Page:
Reign of Nadir Shah and Zahir Shah
Reign of Mohammed Nadir Shah, 1929-1933
Nadir Shah quickly abolished most of Amanullah Khan's reforms, but despite his efforts to rebuild an army that had just
been engaged in suppressing a rebellion, the forces remained weak while the religious and tribal leaders grew strong. In 1930,
there were uprisings by the Shinwari Pashtuns as well as by a Tajik leader. The same year, a Soviet force
crossed the border in pursuit of an Uzbek leader whose forces had been harassing the Soviets from his sanctuary in Afghanistan.
He was driven back to the Soviet side by the Afghan army in April 1930, and by the end of 1931 most uprisings had been subdued.
Nadir Shah named a ten-member cabinet, consisting mostly of members of his family, and in September 1930 he called into
session a loya jirga of 286 which confirmed his accession to the throne. In 1931 the king promulgated a new constitution.
Despite its appearance as a constitutional monarchy, the document officially instituted a royal oligarchy, and popular participation
was merely an illusion.
Although Nadir Shah placated religious factions with a constitutional emphasis on orthodox denominational
principles, he also took steps to modernize Afghanistan in material ways, although far less obtrusively than his cousin Amanullah.
He improved road construction, especially the Great North Road through the Hindu Kush, and methods of communication. He forged
commercial links with the same foreign powers that Amanullah had established diplomatic relations with in the 1920s, and,
under the leadership of several prominent entrepreneurs, he initiated a banking system and long-range economic planning. Although
his efforts to improve the army did not bear fruit immediately, by the time of his death in 1933 Nadir Shah had created a
40,000-strong force from almost no national army at all. It is notable that Afghanistan's regeneration was carried out with
no external assistance whatsoever.
Nadir Shah's brief four year reign ended violently, but he nevertheless accomplished
a feat of which his great-great-uncle, Dost Mahommed Khan, would have been proud: he reunited a fragmented Afghanistan. Nadir
Shah was assassinated in 1933 by a young man whose family had been feuding with the king since his accession to power.
Reign of Mohammed Zahir Shah, 1933-1973
Mohammed Zahir Shah, Nadir Shah's son and successor, became Afghanistan's
final king. For his first thirty years on the throne, he accepted the tutelage of powerful advisers in the royal family, first
his uncles, later his cousin, Mohammad Daoud Khan. And only in the last decade of his sovereignty did Zahir Shah rule as well
as reign unencumbered.
Zahir Shah and His Uncles, 1933-1953
Three of the four Musahiban brothers
survived Nadir Shah's death, and went on to exercise decisive influence over decision making during Zahir Shah's first twenty
years of reign. The eldest, Muhammad Hashim, who had been prime minister under the previous king, retained that post until
replaced by his youngest brother, Shah Mahmud in 1946.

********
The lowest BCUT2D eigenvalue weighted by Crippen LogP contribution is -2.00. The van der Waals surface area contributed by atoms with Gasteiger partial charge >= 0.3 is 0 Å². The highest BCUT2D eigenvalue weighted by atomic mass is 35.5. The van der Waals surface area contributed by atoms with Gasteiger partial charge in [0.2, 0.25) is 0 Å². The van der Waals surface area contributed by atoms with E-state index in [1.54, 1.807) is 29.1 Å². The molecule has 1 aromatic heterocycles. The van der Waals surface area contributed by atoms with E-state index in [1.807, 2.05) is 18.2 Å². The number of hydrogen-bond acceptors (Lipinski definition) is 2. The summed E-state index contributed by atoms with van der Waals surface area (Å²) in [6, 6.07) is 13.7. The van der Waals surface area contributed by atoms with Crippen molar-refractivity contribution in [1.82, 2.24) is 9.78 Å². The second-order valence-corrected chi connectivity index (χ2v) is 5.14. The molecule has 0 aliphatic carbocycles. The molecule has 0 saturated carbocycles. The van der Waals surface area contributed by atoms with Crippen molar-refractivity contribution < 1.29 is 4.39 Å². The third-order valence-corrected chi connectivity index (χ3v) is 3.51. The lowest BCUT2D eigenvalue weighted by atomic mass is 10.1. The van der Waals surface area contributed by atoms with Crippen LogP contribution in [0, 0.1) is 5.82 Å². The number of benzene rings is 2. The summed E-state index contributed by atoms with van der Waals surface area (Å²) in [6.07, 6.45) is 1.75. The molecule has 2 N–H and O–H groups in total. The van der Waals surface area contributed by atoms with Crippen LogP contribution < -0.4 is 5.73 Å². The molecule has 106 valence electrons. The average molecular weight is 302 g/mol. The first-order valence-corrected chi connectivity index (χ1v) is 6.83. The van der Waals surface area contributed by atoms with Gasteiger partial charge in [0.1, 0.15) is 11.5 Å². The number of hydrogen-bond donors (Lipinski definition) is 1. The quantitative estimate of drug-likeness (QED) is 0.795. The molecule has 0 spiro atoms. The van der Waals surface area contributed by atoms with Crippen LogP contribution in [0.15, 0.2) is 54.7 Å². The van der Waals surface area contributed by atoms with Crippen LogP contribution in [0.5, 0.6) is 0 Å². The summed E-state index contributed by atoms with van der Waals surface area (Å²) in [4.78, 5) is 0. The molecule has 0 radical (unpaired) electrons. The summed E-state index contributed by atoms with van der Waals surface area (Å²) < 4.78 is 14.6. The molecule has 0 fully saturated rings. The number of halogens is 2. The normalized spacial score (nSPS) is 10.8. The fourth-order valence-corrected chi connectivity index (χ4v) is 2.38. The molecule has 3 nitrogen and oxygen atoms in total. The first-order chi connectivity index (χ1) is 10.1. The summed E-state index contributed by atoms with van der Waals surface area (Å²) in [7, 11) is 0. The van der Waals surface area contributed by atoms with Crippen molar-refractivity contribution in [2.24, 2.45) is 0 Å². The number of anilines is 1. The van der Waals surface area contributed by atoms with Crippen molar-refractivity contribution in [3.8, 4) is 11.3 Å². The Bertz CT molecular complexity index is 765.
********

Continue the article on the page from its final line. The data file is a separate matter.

Hashim put into effect the policies already orchestrated by his
brothers. Internal objectives of the new Afghan government focused on strengthening the army and shoring up the economy, including
transport and communications. Both goals required foreign assistance. Preferring not to involve the Soviet Union or Britain,
Hashim turned to Germany. By 1935 German experts and businessmen had set up factories and hydroelectric projects at the invitation
of the Afghan government. Smaller amounts of aid were also forthcoming from Japan and Italy.
Afghanistan joined the
League of Nations in 1934, the same year the United States officially recognized Afghanistan. The conclusion of
the Treaty of Saadabad with Iran, Iraq, and Turkey in 1937 reinforced Afghanistan's regional ties to neighboring Islamic States.
After the outbreak of World War II, the king proclaimed Afghan neutrality on August 17, 1940, but the Allies were unhappy
with the presence of a large group of German nondiplomatic personnel. In October British and Soviet governments demanded that
Afghanistan expel all nondiplomatic personnel from the Axis nations. Although the Afghan government considered this demand
insulting and illegitimate, it appeared to heed the example of Iran; Britain and the Soviet Union occupied Iran in August
1941 after the government ignored a similar demand. Afghanistan ordered nondiplomatic personnel from all belligerents to leave,
and a loya jirga called by the king supported his policy of absolute neutrality. As the war progressed, it provided larger
markets for Afghan agricultural produce (especially in India).
Shortly before the end of the war, Shah Mahmud replaced
his older brother as prime minister, ushering in a period of great change in both internal and external policies. Among other
things, he presided over the inauguration of the Helmand Valley Project, a cooperative irrigation venture drawing Afghanistan
into a closer relationship with the United States, which financed much of the work, He also oversaw the opening of relations
with the newly created state of Pakistan, which inherited the Pashtuns from the formerly British-ruled side of the Durand
Line. The Pashtuns (or Pakhtuns) sought an independent or semi-independent statehood, that would include the Pashto (or
Pakhtu) speakers within Pakistan. This issue would have a resounding impact on Afghan politics, as would Shah Mahmud's political
liberalization of the country.